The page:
NSTA Legislative Update: House Marks up FY2018 Appropriations

The House Appropriations Subcommittee on Labor, Health and Human Services, Education, and Related Agencies (LHHS) marked up their FY2018 education budget on Thursday; despite a lower funding level overall from last year, lawmakers seek to cut the Department of Education by $2.4 billion, or 3.5 percent. President Trump proposed cutting the Department’s budget by 13 percent (about $9.2 billion). Highlights:

  • Provides $500 million funding to the Title IV block created by the Every Student Succeeds Act. The current funding level is $400m, and the authorized level for this program is $1.6 billion. President Trump eliminated funding for this program in his budget.
  • The bill does not fund the Title II program under ESSA as Title II, Part A. Trump’s budget also calls for eliminating this program.
  • Funds the 21st Century Learning Centers Program at $1 billion — down from $1.2 billion in funding this year. The President eliminated this program in his budget proposal.
  • The bill funds Title I at $15.9 billion, similar to its funding for the current year. The House did not allocate $1 billion in Title I money to a new grant program that would allow students to attend the public school of their choice, and they did not include $250 million that the Trump administration wanted to expand and study vouchers.
  • Provides $12.2 billion in funding for special education under the Individuals with Disabilities Education Act, a $200 million increase from the current level of funding.
  • Increases funding for charter schools by $28 million, bringing it to a total of $370 million
  • The legislation also calls for a $1.1 billion increase for the National Institutes of Health (the President had proposed reducing funding for NIH by $5.8 billion)

The full Appropriations Committee is expected to take action on this bill later this week.

Science Teachers Speak Out on Science Testing in Every Student Succeeds Act 

In late June, NSTA and the STEM Education Coalition sent a letter to the U.S. Department of Education, stating our concerns that their feedback to Delaware and other states about their state plans to implement ESSA was widely viewed in education policy circles as discouraging states from including science in their state accountability systems under the new federal education law. These concerns were covered in numerous press stories over the past two weeks and got national attention, including coverage in the Washington Post and New York Times.

The Department of Education responded to our letter, reaffirming that they support state usage of science testing in compliance with the ESSA requirements and further clarified the Department’s intent was not to discourage the use of science scores.  Read the letter from NSTA and the STEM Ed Coalition here and the Department of Education letter here.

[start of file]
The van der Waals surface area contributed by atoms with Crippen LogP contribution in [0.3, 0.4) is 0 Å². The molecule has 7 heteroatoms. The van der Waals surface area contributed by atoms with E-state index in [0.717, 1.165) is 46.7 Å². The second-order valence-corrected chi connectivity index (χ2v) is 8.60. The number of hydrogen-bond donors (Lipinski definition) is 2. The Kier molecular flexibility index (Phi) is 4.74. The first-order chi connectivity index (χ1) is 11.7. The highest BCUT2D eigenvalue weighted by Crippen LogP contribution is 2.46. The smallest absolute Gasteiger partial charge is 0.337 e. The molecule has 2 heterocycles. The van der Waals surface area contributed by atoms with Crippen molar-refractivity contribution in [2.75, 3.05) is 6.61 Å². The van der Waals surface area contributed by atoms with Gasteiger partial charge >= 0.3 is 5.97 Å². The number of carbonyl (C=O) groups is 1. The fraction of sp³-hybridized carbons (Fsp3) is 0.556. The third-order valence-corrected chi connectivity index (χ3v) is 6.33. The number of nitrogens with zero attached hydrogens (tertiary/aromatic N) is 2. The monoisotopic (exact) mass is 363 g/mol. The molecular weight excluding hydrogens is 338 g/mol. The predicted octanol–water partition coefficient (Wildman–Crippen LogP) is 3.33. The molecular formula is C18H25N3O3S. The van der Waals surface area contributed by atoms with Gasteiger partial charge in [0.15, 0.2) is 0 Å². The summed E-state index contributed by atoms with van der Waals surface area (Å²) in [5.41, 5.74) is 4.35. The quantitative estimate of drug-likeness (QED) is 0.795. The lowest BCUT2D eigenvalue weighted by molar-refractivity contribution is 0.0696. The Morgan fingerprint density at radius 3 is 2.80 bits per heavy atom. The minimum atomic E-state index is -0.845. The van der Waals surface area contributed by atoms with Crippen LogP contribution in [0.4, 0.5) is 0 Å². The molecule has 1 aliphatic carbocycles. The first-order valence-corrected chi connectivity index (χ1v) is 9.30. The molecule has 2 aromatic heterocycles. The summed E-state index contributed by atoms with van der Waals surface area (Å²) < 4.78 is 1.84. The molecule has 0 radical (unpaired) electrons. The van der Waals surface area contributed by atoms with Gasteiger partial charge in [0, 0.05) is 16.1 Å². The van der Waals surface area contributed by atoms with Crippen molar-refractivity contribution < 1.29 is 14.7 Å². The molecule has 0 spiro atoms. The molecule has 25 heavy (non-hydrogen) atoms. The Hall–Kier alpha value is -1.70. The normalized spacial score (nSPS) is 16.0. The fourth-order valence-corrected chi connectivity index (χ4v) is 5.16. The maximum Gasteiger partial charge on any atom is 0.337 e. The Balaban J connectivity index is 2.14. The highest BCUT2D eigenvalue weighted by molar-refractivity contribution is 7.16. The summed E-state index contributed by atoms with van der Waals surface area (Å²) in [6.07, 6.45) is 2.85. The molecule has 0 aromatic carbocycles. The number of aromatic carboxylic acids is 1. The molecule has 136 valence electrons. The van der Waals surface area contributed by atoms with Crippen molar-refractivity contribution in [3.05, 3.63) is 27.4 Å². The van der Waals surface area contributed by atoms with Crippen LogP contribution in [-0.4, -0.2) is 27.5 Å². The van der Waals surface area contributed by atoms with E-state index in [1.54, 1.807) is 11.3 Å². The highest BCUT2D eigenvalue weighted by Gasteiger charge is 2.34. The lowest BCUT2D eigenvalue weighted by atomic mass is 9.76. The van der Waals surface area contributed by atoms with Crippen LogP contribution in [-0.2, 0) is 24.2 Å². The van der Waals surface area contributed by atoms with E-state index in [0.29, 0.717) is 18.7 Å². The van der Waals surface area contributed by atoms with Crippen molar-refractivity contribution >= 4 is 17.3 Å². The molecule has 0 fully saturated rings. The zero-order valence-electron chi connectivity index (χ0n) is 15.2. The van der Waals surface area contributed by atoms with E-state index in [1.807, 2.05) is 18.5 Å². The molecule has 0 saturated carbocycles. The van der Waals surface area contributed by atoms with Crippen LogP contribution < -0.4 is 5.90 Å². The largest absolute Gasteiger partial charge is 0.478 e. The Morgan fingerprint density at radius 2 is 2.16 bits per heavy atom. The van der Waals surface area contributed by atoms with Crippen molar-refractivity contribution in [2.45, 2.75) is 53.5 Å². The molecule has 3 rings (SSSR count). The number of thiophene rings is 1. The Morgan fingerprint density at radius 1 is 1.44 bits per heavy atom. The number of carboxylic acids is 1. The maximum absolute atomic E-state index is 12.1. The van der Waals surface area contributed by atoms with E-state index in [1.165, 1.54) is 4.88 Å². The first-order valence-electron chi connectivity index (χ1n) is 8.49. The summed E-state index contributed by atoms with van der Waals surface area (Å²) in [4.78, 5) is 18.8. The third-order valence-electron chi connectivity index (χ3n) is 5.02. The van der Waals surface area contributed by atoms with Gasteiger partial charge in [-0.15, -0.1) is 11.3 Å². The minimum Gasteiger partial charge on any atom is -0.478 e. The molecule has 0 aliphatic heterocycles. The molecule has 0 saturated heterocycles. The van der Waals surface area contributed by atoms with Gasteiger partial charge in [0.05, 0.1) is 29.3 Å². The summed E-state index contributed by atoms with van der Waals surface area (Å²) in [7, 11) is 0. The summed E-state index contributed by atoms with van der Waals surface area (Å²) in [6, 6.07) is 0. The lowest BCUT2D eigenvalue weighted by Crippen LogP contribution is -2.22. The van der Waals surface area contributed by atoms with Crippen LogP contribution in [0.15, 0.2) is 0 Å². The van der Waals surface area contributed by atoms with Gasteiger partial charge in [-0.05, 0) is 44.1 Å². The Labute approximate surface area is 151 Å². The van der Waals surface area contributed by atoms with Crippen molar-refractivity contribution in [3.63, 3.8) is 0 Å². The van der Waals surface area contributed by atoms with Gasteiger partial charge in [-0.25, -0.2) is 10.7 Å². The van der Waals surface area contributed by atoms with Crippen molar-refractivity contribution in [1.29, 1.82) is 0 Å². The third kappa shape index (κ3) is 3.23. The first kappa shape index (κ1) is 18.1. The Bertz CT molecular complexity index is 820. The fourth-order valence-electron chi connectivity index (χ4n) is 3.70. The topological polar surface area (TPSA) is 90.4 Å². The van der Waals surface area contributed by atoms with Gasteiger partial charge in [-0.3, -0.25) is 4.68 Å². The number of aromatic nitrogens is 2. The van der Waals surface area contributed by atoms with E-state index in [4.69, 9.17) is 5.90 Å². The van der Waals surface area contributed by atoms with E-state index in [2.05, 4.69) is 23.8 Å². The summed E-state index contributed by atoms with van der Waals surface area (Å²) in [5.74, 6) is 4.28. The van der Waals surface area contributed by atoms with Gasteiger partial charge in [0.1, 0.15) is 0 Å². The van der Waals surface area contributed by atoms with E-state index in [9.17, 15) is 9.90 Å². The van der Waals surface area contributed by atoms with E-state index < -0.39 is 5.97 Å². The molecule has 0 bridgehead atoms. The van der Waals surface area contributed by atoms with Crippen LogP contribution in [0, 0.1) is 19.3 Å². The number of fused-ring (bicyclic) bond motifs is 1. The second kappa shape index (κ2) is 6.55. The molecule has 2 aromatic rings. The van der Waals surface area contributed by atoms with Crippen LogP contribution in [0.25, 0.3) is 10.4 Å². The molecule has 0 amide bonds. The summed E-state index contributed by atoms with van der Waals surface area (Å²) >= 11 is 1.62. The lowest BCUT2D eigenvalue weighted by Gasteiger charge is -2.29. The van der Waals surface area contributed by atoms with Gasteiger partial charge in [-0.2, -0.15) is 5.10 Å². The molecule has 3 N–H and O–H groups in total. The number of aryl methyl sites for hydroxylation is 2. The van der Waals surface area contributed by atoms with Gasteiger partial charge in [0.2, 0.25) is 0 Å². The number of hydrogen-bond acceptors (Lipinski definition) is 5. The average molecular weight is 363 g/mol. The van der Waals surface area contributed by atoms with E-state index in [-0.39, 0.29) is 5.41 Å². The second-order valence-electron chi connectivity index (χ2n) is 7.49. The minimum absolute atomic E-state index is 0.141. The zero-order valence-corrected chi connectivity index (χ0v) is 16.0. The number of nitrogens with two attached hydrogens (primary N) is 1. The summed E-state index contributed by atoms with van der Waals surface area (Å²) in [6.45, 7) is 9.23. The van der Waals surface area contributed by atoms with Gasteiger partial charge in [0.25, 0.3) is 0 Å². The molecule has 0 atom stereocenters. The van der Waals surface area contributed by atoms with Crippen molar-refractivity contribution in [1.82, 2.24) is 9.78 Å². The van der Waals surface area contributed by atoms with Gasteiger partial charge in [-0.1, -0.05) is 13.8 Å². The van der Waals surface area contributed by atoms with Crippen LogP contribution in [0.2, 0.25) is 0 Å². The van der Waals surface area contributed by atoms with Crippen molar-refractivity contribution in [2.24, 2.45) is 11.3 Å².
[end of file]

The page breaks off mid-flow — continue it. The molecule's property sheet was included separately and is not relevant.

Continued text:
STEM in ESSA Detailed in New Achieve Brief

On Wednesday, Achieve released a new brief examining ways in which the Every Student Succeeds Act (ESSA) supports STEM education.  The brief outlines states’ current goals and approaches to science inclusion in their accountability plans under ESSA, as well as how they can leverage funding opportunities in ESSA to support science. (The brief limits its scope to only those 16 states and the District of Columbia who submitted plans to the U.S. Department of Education (USED) in the first round of ESSA state submissions this past May.) From the report, “Of the 16 states and the District of Columbia that have submitted ESSA plans to date, ten states (see table, below) are including science in their accountability system. All ten of these states are including science assessment as part of an academic achievement or proficiency indicator.

States Proposing to Include Science in Their Accountability Systems Under ESSA

Arizona

Academic Achievement

Grades 4, 8, and high school

Colorado

Academic Achievement

Grades 3–11

Connecticut

Academic Achievement

Grades 5, 8, and 10

Delaware

Academic Achievement4

Grades 5, 8, and 10

Louisiana

Academic Achievement

Grades 3–8 and high school end-of-course

Massachusetts

Academic Achievement

Grades 5, 8, and 10

Michigan*

Academic Achievement

Grades 4, 7, and 11

Nevada

Academic Achievement

Grades 8 and 10

Tennessee

Academic Achievement Goal

Grade band success rate in 3–5, 6–8, and high school

Vermont

School Quality or Student Success

Grades 4, 8, and 11

The report also looks at how often, and in which grades, states administered science assessments for school year 2016–17, how federal funding can be used for STEM education, and how states intend to leverage ESSA to support STEM.

Stay tuned, and watch for more updates in future issues of NSTA Express.

Jodi Peterson is the Assistant Executive Director of Communication, Legislative & Public Affairs for the National Science Teachers Association (NSTA) and Chair of the STEM Education Coalition. Reach her via e-mail at jpeterson@nsta.org or via Twitter at @stemedadvocate.

The mission of NSTA is to promote excellence and innovation in science teaching and learning for all.


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